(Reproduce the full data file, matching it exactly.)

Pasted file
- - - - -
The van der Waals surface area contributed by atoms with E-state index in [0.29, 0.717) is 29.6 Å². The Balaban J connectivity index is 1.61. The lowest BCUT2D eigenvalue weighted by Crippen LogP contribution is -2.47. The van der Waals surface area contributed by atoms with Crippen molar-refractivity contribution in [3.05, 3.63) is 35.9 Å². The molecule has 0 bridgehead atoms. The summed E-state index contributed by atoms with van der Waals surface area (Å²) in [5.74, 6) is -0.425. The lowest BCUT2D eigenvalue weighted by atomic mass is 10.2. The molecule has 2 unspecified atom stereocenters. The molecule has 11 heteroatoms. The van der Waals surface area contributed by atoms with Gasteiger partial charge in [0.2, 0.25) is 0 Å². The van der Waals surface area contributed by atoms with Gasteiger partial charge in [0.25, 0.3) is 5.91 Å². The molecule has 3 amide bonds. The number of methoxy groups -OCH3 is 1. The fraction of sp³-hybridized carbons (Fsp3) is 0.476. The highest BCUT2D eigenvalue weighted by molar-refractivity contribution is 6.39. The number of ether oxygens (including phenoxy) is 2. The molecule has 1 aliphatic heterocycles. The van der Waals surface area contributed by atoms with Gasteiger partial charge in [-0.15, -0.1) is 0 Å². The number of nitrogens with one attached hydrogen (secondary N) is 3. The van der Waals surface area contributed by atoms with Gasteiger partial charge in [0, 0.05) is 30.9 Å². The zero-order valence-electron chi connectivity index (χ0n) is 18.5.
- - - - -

The van der Waals surface area contributed by atoms with E-state index in [0.29, 0.717) is 29.6 Å². The Balaban J connectivity index is 1.61. The lowest BCUT2D eigenvalue weighted by Crippen LogP contribution is -2.47. The van der Waals surface area contributed by atoms with Crippen molar-refractivity contribution in [3.05, 3.63) is 35.9 Å². The molecule has 0 bridgehead atoms. The summed E-state index contributed by atoms with van der Waals surface area (Å²) in [5.74, 6) is -0.425. The lowest BCUT2D eigenvalue weighted by atomic mass is 10.2. The molecule has 2 unspecified atom stereocenters. The molecule has 11 heteroatoms. The van der Waals surface area contributed by atoms with Gasteiger partial charge in [0.2, 0.25) is 0 Å². The van der Waals surface area contributed by atoms with Gasteiger partial charge in [0.25, 0.3) is 5.91 Å². The molecule has 3 amide bonds. The number of methoxy groups -OCH3 is 1. The fraction of sp³-hybridized carbons (Fsp3) is 0.476. The highest BCUT2D eigenvalue weighted by molar-refractivity contribution is 6.39. The number of ether oxygens (including phenoxy) is 2. The molecule has 1 aliphatic heterocycles. The van der Waals surface area contributed by atoms with Gasteiger partial charge in [-0.15, -0.1) is 0 Å². The number of nitrogens with one attached hydrogen (secondary N) is 3. The van der Waals surface area contributed by atoms with Gasteiger partial charge in [0, 0.05) is 30.9 Å². The zero-order valence-electron chi connectivity index (χ0n) is 18.5.